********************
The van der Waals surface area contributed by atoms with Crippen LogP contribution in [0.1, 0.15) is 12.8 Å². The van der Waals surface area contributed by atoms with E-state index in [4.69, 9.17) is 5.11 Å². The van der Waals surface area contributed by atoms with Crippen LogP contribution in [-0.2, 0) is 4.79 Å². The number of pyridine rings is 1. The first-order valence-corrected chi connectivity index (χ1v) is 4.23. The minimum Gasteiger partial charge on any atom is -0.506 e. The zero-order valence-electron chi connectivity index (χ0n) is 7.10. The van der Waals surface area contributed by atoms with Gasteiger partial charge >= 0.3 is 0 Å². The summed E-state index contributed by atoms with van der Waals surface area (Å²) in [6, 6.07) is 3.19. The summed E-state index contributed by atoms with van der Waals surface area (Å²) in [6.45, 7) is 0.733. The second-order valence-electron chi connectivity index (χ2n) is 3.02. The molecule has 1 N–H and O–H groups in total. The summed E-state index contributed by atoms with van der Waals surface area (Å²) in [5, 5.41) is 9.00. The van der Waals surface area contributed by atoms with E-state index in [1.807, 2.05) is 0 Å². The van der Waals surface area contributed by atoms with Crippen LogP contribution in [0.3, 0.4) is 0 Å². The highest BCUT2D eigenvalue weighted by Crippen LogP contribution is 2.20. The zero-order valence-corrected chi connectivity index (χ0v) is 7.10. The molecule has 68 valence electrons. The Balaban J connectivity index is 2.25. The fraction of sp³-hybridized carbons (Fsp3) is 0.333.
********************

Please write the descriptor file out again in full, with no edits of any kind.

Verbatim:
The van der Waals surface area contributed by atoms with Crippen LogP contribution in [0.1, 0.15) is 12.8 Å². The van der Waals surface area contributed by atoms with E-state index in [4.69, 9.17) is 5.11 Å². The van der Waals surface area contributed by atoms with Crippen LogP contribution in [-0.2, 0) is 4.79 Å². The number of pyridine rings is 1. The first-order valence-corrected chi connectivity index (χ1v) is 4.23. The minimum Gasteiger partial charge on any atom is -0.506 e. The zero-order valence-electron chi connectivity index (χ0n) is 7.10. The van der Waals surface area contributed by atoms with Gasteiger partial charge >= 0.3 is 0 Å². The summed E-state index contributed by atoms with van der Waals surface area (Å²) in [6, 6.07) is 3.19. The summed E-state index contributed by atoms with van der Waals surface area (Å²) in [6.45, 7) is 0.733. The second-order valence-electron chi connectivity index (χ2n) is 3.02. The molecule has 1 N–H and O–H groups in total. The summed E-state index contributed by atoms with van der Waals surface area (Å²) in [5, 5.41) is 9.00. The van der Waals surface area contributed by atoms with E-state index in [1.807, 2.05) is 0 Å². The van der Waals surface area contributed by atoms with Crippen LogP contribution in [0.3, 0.4) is 0 Å². The highest BCUT2D eigenvalue weighted by Crippen LogP contribution is 2.20. The zero-order valence-corrected chi connectivity index (χ0v) is 7.10. The molecule has 68 valence electrons. The Balaban J connectivity index is 2.25. The fraction of sp³-hybridized carbons (Fsp3) is 0.333.